# Car accelerated by repulsion of two point charges

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1. Oct 13, 2015

### wackyvorlon

At the outset, I want to explain that this is a problem I came up with myself. It's not actually homework, and I suspect it is deeply conceptually flawed in some manner that I have yet to determine.

1. Two point charges of like polarity, $q_1 = q_2 = 1C$, start out separated by distance $x = 1m$. $q_2$ is attached to a car of mass $m=1000kg$. When released, the car is accelerated by the force repelling the two charges. Find a function $v(t)$ which gives the speed at time t.

2. Relevant equations

$$F = k \frac{q_1 q_2}{x^2}$$

$$a = \frac{F}{m}$$

$$v = a t$$

Potential Energy

$$U = k \frac{q_1 q_2}{x}$$

Kinetic Energy

$$K = \frac{1}{2} m v^2$$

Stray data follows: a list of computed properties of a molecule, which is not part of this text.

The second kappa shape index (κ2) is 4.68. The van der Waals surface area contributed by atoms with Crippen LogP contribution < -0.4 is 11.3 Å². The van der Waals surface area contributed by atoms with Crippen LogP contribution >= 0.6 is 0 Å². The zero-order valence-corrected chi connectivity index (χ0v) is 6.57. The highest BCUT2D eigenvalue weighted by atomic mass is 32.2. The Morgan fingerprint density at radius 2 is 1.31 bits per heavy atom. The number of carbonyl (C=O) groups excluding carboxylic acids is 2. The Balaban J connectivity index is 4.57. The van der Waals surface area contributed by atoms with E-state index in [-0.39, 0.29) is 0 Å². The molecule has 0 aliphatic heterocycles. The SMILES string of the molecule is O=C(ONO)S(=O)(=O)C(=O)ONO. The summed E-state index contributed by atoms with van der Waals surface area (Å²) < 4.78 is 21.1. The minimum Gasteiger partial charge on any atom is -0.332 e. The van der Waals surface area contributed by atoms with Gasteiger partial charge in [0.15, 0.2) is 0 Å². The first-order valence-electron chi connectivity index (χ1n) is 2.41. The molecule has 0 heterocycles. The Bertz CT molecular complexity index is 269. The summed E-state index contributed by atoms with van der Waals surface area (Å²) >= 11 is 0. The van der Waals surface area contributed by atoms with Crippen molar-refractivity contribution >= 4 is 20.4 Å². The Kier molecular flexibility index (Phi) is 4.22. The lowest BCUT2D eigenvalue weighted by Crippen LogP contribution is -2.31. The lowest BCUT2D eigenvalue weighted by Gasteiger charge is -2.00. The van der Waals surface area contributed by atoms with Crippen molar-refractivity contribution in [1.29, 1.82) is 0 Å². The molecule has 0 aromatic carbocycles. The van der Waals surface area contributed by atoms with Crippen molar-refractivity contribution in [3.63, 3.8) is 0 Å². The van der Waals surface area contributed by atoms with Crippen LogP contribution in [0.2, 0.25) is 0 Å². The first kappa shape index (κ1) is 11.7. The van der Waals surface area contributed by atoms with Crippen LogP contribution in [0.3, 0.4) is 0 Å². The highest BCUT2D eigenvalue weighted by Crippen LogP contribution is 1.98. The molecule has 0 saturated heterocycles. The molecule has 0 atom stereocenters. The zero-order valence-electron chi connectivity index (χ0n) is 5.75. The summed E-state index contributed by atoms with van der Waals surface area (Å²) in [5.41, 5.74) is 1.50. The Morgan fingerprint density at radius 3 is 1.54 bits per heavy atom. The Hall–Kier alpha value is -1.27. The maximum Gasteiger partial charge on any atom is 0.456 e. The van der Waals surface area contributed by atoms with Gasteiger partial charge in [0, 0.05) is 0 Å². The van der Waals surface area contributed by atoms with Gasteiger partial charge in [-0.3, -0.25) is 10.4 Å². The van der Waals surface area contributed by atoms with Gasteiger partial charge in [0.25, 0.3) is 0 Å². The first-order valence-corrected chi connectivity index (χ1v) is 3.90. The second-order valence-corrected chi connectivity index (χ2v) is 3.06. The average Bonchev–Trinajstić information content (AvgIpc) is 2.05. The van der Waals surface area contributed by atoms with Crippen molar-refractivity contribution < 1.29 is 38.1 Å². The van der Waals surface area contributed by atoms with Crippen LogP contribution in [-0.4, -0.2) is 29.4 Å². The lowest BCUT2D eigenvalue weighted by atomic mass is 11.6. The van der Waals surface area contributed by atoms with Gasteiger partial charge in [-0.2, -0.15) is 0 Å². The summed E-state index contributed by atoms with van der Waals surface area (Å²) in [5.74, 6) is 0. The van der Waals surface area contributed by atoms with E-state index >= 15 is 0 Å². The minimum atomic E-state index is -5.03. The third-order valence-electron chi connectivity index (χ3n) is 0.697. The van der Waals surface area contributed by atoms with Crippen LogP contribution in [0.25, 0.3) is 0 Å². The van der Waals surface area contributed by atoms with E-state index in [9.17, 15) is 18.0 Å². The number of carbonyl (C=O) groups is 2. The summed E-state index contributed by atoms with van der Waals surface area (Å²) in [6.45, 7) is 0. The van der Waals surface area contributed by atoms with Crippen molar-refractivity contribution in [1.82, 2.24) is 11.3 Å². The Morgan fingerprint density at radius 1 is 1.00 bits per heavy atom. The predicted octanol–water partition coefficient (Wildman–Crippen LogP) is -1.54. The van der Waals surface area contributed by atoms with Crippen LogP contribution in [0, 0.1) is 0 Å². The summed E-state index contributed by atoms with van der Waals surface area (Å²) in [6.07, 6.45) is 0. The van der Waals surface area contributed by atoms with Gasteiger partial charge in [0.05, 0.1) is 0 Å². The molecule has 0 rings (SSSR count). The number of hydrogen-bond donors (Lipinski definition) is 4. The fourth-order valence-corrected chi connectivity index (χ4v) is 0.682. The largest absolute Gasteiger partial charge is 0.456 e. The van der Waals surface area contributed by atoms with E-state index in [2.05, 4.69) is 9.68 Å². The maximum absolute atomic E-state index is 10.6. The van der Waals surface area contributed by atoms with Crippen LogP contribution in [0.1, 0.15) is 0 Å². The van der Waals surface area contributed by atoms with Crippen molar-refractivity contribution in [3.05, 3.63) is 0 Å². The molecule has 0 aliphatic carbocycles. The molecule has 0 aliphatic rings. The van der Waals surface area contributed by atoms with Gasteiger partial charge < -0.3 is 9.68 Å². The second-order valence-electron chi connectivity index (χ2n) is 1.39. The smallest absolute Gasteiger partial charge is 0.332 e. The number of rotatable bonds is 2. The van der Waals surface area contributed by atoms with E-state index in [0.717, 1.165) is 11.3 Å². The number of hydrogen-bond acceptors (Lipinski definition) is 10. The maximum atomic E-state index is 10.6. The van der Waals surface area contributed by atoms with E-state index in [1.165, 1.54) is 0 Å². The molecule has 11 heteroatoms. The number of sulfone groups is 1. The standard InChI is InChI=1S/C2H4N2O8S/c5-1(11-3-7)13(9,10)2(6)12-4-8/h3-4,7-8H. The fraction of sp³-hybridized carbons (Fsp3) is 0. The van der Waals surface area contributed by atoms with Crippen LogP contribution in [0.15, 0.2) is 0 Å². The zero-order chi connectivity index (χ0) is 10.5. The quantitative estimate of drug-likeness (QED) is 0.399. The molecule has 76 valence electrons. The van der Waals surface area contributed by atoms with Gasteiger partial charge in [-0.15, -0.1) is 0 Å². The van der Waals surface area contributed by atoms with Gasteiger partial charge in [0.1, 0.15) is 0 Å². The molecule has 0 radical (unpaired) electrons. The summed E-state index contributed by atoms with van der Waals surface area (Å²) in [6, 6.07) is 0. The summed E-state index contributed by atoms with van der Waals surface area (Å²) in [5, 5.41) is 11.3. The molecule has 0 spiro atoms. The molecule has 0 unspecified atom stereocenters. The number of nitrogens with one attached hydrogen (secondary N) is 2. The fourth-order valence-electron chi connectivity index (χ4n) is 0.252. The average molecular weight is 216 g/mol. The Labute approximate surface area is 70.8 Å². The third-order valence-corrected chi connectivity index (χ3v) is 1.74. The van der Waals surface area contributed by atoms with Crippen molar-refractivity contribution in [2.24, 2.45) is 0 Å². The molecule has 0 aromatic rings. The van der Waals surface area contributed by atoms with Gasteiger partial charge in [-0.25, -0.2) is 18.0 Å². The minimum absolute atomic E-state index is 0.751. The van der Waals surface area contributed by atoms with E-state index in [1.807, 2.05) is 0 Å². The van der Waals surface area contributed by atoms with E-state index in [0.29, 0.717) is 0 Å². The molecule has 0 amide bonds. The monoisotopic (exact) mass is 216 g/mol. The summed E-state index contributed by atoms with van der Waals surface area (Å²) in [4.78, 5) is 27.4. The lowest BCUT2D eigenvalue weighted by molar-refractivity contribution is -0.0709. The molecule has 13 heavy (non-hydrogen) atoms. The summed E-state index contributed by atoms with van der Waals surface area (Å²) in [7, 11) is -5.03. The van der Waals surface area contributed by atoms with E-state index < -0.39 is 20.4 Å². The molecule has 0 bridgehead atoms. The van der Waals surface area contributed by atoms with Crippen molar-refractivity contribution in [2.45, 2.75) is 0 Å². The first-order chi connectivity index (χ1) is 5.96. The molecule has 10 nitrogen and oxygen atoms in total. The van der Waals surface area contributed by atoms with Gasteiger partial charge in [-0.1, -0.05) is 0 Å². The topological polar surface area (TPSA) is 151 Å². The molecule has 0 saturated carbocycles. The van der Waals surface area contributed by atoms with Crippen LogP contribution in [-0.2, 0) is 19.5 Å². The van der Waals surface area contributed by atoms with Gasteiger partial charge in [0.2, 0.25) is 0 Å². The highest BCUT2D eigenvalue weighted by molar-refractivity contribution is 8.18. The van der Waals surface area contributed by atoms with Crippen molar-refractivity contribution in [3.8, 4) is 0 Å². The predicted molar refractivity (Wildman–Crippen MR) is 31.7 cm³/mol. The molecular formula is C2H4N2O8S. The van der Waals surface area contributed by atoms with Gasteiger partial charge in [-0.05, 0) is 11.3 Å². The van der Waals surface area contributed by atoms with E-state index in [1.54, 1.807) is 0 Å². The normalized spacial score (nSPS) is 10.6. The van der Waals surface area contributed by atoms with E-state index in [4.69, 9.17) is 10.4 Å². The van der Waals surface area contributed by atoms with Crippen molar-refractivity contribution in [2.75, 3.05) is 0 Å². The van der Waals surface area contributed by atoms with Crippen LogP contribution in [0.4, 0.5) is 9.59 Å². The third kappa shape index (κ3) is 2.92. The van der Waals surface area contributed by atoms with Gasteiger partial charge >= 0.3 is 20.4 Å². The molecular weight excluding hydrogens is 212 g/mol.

3. The attempt at a solution

This has been giving me fits. I keep ending up in circular definitions. Firstly, I approach from the perspective of energy, $U_0 = K_f$. The end result of that was that the final speed should be $3.16*10^3 \frac{m}{s}$.

$F$ becomes: $$F = \frac{k}{x^2}$$

Inserting into Newton's second law I get:

$$a = \frac{k}{m x^2}$$

Then:

$$v = \frac{k}{m x^2} t$$

You'll notice my problem. Through some means, I have to express $x$ in terms of $t$, but every idea I've had relies, ultimately, on $x$. Truthfully, to list the approaches I've tried in detail here would require quite some typing. I feel intuitively that there ought to be some way to solve this, but frankly I'm at a loss. Any assistance you can provide in pointing me in the right direction would be greatly appreciated.

2. Oct 13, 2015

### haruspex

Ok.
Not ok.
x is a variable. You cannot integrate x-2 by simply multiplying by t.

You can use energy conservation to find the velocity as a function of position, but getting it as a function of time is quite tricky.

3. Oct 15, 2015

### wackyvorlon

Thanks! Your help is greatly appreciated.

I've been wondering if perhaps this would be a good application of the laplace transform?

4. Oct 15, 2015